The secret of Swiss cemeteries

October 31, 2011, 19 Comments

Are Swiss cemeteries the most beautiful in the world? Possibly, though it depends on your definition of beauty.Like much of Swiss life, graveyards are strictly controlled and immaculately maintained. They certainly never have that centuries-of-moss look of English country churchyards or forest-of-graves appearance of city cemeteries in London or Paris. Instead, regimented rows have neatly planted flowers and clean headstones. All very Swiss. But it took me a while to see past the pristine prettiness and uncover the secret of Swiss cemeteries.

Very few graves are older than 25 years. Walk around almost any Swiss cemetery and the only old headstones you’ll see are the ones on family graves, which tend to hold generations of relatives. All the others will have death dates within the last 25 years. After that, the graves are dug up and the site re-used. It may sound unsentimental and even shocking, but it’s immensely practical in a small country where space is at a premium. No point in wasting precious land on the dead; far better to use it for the living. That’s all very well until you happen to see graves being dug up, as I did recently in Bern. Not something that I ever expected to witness, and rather disturbing to my English sensibilities. Then again, we are a nation that has pet sections in our cemeteries.

Graves are rented (or at least the space is) for 25 years and then it’s out with the old, in with the new. Families often buy the space, or rent it on a very long-term basis, so that they can all be re-united in the end. Sihlfeld Cemetery in Zurich is a good place to see some handsome family graves – it’s large enough (the second largest cemetery in Switzerland!) to have the room for residents to stay longer than quarter of a century. For most other people, once the grave is dug up, the headstone is returned to the family or recycled by being broken up into gravel chips, although Schosshalden cemetery in Bern has an outdoor museum of gravestones as a way of preserving different styles.  As for the bones, if any are left, sometimes you find ossuaries with stacks of skulls and femurs, otherwise who knows? Maybe they are ground down into fertiliser?

If you’re wondering why I’ve been hanging around dead people, it’s not because tomorrow is All Saints’ Day. In the Catholic parts of Switzerland it’s a public holiday, intended to remember the dead or go and visit loved ones’ graves. I’m sure many good Catholics do just that, but more than a few seem to go shopping instead; Protestant cantons love all these Catholic holidays because it’s good for business. No, I visited more than my share of graveyards in the name of research, looking for dead celebrities, such has Heidi author Johanna Spyri (buried in Sihlfeld) or English actor Charlie Chaplin (in Corsier-sur-Vevey). This post has a list of famous dead foreigners in Switzerland.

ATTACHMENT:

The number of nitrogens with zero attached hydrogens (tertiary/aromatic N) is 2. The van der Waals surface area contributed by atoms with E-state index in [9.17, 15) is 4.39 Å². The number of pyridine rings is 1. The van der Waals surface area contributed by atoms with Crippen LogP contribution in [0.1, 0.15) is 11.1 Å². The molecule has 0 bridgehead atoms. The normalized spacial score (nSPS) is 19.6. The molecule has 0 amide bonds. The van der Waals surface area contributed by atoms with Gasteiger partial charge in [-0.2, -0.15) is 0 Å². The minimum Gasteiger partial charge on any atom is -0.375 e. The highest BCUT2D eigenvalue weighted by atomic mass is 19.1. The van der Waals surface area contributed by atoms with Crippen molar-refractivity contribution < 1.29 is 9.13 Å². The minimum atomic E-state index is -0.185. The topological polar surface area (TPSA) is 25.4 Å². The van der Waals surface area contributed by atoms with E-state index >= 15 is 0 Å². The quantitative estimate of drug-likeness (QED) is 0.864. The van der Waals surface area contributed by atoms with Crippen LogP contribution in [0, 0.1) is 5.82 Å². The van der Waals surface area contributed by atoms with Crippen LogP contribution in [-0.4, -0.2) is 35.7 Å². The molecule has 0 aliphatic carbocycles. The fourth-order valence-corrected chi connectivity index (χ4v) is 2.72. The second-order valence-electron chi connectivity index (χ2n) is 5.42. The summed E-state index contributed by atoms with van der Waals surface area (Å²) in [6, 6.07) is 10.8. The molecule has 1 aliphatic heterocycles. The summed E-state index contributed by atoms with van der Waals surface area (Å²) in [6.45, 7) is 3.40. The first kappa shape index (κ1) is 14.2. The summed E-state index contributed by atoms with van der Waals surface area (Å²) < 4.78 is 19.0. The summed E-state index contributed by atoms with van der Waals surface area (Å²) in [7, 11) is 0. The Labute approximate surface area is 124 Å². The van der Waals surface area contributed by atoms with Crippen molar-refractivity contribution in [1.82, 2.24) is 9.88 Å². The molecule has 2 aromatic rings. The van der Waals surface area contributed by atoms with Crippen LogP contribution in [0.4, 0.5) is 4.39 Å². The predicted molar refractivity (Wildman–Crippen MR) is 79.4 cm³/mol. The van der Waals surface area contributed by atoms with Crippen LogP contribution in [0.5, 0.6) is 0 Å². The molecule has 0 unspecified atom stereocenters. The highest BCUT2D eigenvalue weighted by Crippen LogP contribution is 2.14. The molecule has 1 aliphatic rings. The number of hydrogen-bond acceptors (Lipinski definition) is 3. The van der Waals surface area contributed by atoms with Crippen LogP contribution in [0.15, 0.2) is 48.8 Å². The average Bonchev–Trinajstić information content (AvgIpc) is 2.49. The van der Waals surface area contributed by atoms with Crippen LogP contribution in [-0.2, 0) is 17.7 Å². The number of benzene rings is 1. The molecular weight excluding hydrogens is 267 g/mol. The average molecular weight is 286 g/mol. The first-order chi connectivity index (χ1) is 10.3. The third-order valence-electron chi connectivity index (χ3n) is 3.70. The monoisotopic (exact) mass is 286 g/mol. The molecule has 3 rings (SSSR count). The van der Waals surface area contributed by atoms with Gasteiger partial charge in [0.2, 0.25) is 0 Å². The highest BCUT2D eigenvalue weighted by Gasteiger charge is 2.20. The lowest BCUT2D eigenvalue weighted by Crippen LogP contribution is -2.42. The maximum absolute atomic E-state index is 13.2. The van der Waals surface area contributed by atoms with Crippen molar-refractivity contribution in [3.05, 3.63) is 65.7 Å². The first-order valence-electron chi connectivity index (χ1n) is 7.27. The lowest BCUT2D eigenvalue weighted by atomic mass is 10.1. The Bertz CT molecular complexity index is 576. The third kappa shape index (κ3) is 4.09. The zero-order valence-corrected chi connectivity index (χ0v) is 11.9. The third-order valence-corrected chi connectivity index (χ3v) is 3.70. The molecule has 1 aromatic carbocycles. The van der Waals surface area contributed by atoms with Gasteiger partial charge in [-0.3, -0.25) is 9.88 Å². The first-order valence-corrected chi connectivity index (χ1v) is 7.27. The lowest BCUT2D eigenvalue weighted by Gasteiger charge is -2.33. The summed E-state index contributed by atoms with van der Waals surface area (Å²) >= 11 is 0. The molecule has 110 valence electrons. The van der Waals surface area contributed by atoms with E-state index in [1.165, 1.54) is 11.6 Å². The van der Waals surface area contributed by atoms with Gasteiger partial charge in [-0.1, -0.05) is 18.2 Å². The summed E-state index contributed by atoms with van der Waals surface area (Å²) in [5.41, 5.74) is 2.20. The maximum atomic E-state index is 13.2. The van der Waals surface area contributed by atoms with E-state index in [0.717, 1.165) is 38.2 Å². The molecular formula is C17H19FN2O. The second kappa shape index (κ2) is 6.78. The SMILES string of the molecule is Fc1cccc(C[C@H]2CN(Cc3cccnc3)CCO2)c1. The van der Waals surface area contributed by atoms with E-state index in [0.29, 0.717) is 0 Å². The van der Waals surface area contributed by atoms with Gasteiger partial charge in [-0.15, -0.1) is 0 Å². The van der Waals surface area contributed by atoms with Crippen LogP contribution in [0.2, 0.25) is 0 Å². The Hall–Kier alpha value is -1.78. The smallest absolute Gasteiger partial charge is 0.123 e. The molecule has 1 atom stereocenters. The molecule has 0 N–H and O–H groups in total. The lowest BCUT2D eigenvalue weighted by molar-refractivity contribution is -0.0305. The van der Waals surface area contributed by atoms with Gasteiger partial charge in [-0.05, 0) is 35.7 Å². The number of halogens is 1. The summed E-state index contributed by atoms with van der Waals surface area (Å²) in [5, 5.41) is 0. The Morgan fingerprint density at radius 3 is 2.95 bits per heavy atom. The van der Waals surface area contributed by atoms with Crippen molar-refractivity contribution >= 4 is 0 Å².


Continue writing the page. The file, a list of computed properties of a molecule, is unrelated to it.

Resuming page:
While I was in Schosshalden, tracking down Paul Klee’s grave, I was intrigued by what looked like a war cemetery: row upon row of identical graves, all with plain stone crosses. Not a sight you expect to see in the world’s most neutral country, and on closer inspection, it became even more unusual: every single grave was of an old woman. Exactly the opposite of all the ones in northern France. Either this was a very strange war indeed, one where only women in their eighties died, or something mysterious was going on. It turned out to be nothing more sinister than the graves from an order of nuns (Diakonissen Sisters) who are buried as they lived, side-by-side. And even they all get recycled after 25 years. Incidentally, if the thought of re-using graves makes you squeamish, remember that Schosshalden was opened in 1877 to replace the city cemetery – and that is now the Rosengarten. All those pretty flowers and beautiful views were once only enjoyed by the dead.

So next time you’re in a Swiss village, be sure to visit the cemetery. Not only is it a peaceful, restful place but it gives you a tiny insight into the Swiss view of life. And death.

19 Comments on "The secret of Swiss cemeteries"

  1. David Rose Monday October 31st, 2011 at 01:02 PM · Reply

    Another nice slice of Swiss life – or death. Thanks. Fascinating…

  2. O.R. Tuesday November 1st, 2011 at 02:52 PM · Reply

    Very interesting! It makes so much sense on the one hand but of course the idea of recycling graves would not go down well here (Ireland) at all.
    I think I read about a similiar situation in Greece, with emigrants who want to be buried at home in Greece, but there just isn’t/wasn’t enough room. Very timely given the recent hoopla about the 7th billionth baby. 🙂

    • Yasemin Tuesday June 5th, 2012 at 09:26 AM · Reply

      I love your post. We used to attend a chcurh that put flags on all of the graves of service men and women. I loved seeing all of the flags on the graves. God bless all who are serving and have served out country. Carla

  3. Robin Schwer Sunday September 30th, 2012 at 05:48 PM · Reply